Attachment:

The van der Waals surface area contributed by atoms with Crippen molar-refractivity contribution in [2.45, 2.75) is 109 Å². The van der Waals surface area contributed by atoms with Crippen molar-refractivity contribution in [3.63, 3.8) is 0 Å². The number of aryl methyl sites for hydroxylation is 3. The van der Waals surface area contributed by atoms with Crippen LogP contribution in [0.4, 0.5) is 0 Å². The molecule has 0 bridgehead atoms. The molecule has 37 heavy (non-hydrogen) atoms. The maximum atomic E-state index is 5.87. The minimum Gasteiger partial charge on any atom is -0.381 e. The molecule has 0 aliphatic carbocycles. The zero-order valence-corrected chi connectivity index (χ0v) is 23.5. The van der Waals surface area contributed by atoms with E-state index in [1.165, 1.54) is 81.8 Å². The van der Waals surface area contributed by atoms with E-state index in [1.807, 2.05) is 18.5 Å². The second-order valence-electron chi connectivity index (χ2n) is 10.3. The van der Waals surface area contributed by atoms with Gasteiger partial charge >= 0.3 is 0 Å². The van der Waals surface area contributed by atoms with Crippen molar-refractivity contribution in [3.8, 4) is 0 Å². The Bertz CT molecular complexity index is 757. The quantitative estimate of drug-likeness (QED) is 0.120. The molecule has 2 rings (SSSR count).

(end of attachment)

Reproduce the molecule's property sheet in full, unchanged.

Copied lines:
The van der Waals surface area contributed by atoms with Crippen molar-refractivity contribution in [2.45, 2.75) is 109 Å². The van der Waals surface area contributed by atoms with Crippen molar-refractivity contribution in [3.63, 3.8) is 0 Å². The number of aryl methyl sites for hydroxylation is 3. The van der Waals surface area contributed by atoms with Crippen LogP contribution in [0.4, 0.5) is 0 Å². The molecule has 0 bridgehead atoms. The molecule has 37 heavy (non-hydrogen) atoms. The maximum atomic E-state index is 5.87. The minimum Gasteiger partial charge on any atom is -0.381 e. The molecule has 0 aliphatic carbocycles. The zero-order valence-corrected chi connectivity index (χ0v) is 23.5. The van der Waals surface area contributed by atoms with E-state index in [1.165, 1.54) is 81.8 Å². The van der Waals surface area contributed by atoms with E-state index in [1.807, 2.05) is 18.5 Å². The second-order valence-electron chi connectivity index (χ2n) is 10.3. The van der Waals surface area contributed by atoms with Gasteiger partial charge >= 0.3 is 0 Å². The van der Waals surface area contributed by atoms with Crippen molar-refractivity contribution in [3.8, 4) is 0 Å². The Bertz CT molecular complexity index is 757. The quantitative estimate of drug-likeness (QED) is 0.120. The molecule has 2 rings (SSSR count).